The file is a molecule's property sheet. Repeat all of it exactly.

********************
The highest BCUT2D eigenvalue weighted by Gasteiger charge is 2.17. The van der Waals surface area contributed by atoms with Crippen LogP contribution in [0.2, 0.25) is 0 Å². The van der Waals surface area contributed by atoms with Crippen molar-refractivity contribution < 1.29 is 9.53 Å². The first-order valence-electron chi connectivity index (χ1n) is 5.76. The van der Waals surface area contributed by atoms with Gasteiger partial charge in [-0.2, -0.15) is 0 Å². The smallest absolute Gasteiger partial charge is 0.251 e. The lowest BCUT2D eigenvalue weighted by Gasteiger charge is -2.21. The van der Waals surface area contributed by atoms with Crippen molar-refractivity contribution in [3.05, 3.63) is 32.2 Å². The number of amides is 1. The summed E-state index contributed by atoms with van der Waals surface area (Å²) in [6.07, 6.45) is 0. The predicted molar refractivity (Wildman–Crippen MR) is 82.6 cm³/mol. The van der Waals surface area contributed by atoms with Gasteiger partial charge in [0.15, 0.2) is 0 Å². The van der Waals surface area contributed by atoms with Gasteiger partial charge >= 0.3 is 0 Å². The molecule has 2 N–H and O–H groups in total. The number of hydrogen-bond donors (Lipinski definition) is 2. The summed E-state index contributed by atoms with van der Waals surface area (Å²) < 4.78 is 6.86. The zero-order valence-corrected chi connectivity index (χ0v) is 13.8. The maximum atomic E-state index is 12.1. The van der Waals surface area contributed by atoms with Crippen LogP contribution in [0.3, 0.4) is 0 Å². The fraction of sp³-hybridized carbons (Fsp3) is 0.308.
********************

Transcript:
The highest BCUT2D eigenvalue weighted by Gasteiger charge is 2.17. The van der Waals surface area contributed by atoms with Crippen LogP contribution in [0.2, 0.25) is 0 Å². The van der Waals surface area contributed by atoms with Crippen molar-refractivity contribution < 1.29 is 9.53 Å². The first-order valence-electron chi connectivity index (χ1n) is 5.76. The van der Waals surface area contributed by atoms with Gasteiger partial charge in [-0.2, -0.15) is 0 Å². The smallest absolute Gasteiger partial charge is 0.251 e. The lowest BCUT2D eigenvalue weighted by Gasteiger charge is -2.21. The van der Waals surface area contributed by atoms with Crippen molar-refractivity contribution in [3.05, 3.63) is 32.2 Å². The number of amides is 1. The summed E-state index contributed by atoms with van der Waals surface area (Å²) in [6.07, 6.45) is 0. The predicted molar refractivity (Wildman–Crippen MR) is 82.6 cm³/mol. The van der Waals surface area contributed by atoms with Gasteiger partial charge in [0.15, 0.2) is 0 Å². The van der Waals surface area contributed by atoms with Gasteiger partial charge >= 0.3 is 0 Å². The molecule has 2 N–H and O–H groups in total. The number of hydrogen-bond donors (Lipinski definition) is 2. The summed E-state index contributed by atoms with van der Waals surface area (Å²) < 4.78 is 6.86. The zero-order valence-corrected chi connectivity index (χ0v) is 13.8. The maximum atomic E-state index is 12.1. The van der Waals surface area contributed by atoms with Crippen LogP contribution in [0.3, 0.4) is 0 Å². The fraction of sp³-hybridized carbons (Fsp3) is 0.308.